Wilkins triplets still have a place in Pelham's heart
Diagnosed with muscular dystrophy at the age of five, the triplets were raised in nearby Chelmsford, Mass., though their father, Ray, has worked in the maintenance department in the Pelham school system for more than three decades.
Ray and his wife, Lisa, lost their third son to the disease earlier this year.
In November 2006, Matthew lost his battle with the disease at the age of 15. Patrick, a student at Southern New Hampshire University, died in March 2012. Kyle, a student at UMass-Lowell, died in January.
All three young men served as ambassadors for the Muscular Dystrophy Association.
Members of the Pelham Good Neighbor Fund are hoping to honor the three boys, who would have turned 22 this month. Plans are in the works to place a memorial granite bench, surrounded by three trees, on the grounds of Pelham Memorial School.
With the project estimated to cost several thousand dollars, the Good Neighbors are hoping residents will consider helping the cause.
Project organizer Natasha Goyette, who contacted Good Neighbor Fund Chairman Frank Sullivan earlier this year, said she's known Ray Wilkins for many years.
Sullivan said the Good Neighbors were happy to lend a helping hand, and fundraising efforts will continue for another month or so.
A Pelham native, Goyette said she was saddened by plight of the Wilkins family and knew right away she wanted to do something to help.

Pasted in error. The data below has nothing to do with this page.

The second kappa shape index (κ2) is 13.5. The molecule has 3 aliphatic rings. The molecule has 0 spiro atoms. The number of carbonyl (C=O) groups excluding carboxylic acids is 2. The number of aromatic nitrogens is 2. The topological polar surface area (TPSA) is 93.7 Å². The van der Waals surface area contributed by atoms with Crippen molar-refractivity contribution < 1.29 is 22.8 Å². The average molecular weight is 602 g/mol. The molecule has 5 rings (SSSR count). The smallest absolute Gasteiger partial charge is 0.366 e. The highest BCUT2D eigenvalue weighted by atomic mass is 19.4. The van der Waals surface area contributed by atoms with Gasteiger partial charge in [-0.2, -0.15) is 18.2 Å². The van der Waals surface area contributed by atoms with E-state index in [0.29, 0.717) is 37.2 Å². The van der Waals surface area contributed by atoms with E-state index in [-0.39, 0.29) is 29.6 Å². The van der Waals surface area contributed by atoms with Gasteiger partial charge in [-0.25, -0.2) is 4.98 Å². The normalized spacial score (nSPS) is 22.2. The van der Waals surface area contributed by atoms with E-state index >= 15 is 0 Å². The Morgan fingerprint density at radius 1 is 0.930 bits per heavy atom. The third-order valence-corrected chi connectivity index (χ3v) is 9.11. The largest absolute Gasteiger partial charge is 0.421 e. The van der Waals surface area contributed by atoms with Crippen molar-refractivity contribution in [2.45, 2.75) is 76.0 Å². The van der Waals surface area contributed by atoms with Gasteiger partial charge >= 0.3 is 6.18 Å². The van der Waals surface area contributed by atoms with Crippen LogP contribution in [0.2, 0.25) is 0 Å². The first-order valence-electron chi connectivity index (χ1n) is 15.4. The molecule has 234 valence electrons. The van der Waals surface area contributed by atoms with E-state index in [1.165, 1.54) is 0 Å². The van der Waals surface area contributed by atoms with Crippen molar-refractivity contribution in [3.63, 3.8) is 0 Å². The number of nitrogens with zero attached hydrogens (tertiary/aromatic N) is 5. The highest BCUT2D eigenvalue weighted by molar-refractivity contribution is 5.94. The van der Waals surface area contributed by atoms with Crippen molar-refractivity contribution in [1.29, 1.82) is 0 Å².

Just last week, Ray Wilkins' mother passed away.
"This family is such a huge part of the community," Goyette said. "So a lot of people have already stepped up to help."
While the memorial's installation had initially been slated for spring, Goyette said that date would likely pushed forward until the fall season due to the late snowfall and activities already planned at Memorial School.
Principal Stephen Secor said the Wilkins family has long been a beloved part of the district family, and he's hoping the memorial can ultimately be worked into the landscape of an outdoor classroom being planned on the grounds of his school.
"Right now we're in the preliminary stages of both projects," Secor said, noting that many of the school's longtime staff members have fond memories of the three boys, who've all been described as having "amazingly positive attitudes and a general zest for life."
"We know how dedicated Mr. and Mrs. Wilkins have been to their family, which makes it all the more important for us to honor them in any way we can," Secor said. "We're a close-knit family here."
Once the memorial is installed, any funds left over will be given to the Wilkins family, Goyette said.
While Goyette never had the chance to meet Kyle, Patrick or Matthew, she said she's known their father for quite a few years.
"He's such a strong person," she said. "Even after all his family has been through, the first thing he'll ask is, 'How are you?'"
Though the triplets never attended Pelham schools, Goyette said the location for the new memorial is particularly poignant since the community has been a huge supporter of the Wilkins family over the years.
"Ray will get to go to work every day and he'll have a place to go and remember his sons," Goyette said. "He'll see that memorial, and he'll know just how many people care."
Those wishing to donate toward the Wilkins memorial may do so online at www.pelhamgoodneighborfund.org or send checks, made out to the Wilkins Memorial Fund, to Pelham Good Neighbor Fund, P.O. Box 953, Pelham NH 03076.
The Salem Observer
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